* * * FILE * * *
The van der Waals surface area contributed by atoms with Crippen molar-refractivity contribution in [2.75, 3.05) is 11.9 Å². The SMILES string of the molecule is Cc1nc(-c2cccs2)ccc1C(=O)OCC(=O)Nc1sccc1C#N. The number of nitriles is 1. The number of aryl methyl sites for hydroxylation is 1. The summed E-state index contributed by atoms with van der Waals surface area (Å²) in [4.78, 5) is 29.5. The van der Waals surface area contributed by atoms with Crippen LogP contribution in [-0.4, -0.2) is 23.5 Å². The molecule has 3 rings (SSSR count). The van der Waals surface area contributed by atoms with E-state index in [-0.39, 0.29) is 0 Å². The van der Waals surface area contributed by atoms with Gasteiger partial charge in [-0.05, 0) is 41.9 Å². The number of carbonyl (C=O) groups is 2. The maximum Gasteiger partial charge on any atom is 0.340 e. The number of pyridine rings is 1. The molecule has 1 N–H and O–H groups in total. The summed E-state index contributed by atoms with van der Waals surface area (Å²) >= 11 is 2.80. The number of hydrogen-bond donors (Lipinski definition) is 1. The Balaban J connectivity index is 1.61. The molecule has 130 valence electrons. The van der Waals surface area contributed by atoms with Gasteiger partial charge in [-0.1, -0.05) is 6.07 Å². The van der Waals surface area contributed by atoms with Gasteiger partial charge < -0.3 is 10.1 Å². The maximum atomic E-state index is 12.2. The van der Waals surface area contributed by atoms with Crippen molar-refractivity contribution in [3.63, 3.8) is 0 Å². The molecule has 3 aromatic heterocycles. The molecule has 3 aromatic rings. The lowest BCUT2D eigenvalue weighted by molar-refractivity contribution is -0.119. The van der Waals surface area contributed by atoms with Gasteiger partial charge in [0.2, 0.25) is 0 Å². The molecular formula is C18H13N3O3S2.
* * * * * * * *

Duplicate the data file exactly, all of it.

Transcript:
The van der Waals surface area contributed by atoms with Crippen molar-refractivity contribution in [2.75, 3.05) is 11.9 Å². The SMILES string of the molecule is Cc1nc(-c2cccs2)ccc1C(=O)OCC(=O)Nc1sccc1C#N. The number of nitriles is 1. The number of aryl methyl sites for hydroxylation is 1. The summed E-state index contributed by atoms with van der Waals surface area (Å²) in [4.78, 5) is 29.5. The van der Waals surface area contributed by atoms with Crippen LogP contribution in [-0.4, -0.2) is 23.5 Å². The molecule has 3 rings (SSSR count). The van der Waals surface area contributed by atoms with E-state index in [-0.39, 0.29) is 0 Å². The van der Waals surface area contributed by atoms with Gasteiger partial charge in [-0.05, 0) is 41.9 Å². The number of carbonyl (C=O) groups is 2. The maximum Gasteiger partial charge on any atom is 0.340 e. The number of pyridine rings is 1. The molecule has 1 N–H and O–H groups in total. The summed E-state index contributed by atoms with van der Waals surface area (Å²) >= 11 is 2.80. The number of hydrogen-bond donors (Lipinski definition) is 1. The Balaban J connectivity index is 1.61. The molecule has 130 valence electrons. The van der Waals surface area contributed by atoms with Gasteiger partial charge in [-0.1, -0.05) is 6.07 Å². The van der Waals surface area contributed by atoms with Gasteiger partial charge < -0.3 is 10.1 Å². The maximum atomic E-state index is 12.2. The van der Waals surface area contributed by atoms with Crippen molar-refractivity contribution in [3.63, 3.8) is 0 Å². The molecule has 3 aromatic heterocycles. The molecule has 3 aromatic rings. The lowest BCUT2D eigenvalue weighted by molar-refractivity contribution is -0.119. The van der Waals surface area contributed by atoms with Gasteiger partial charge in [0.2, 0.25) is 0 Å². The molecular formula is C18H13N3O3S2.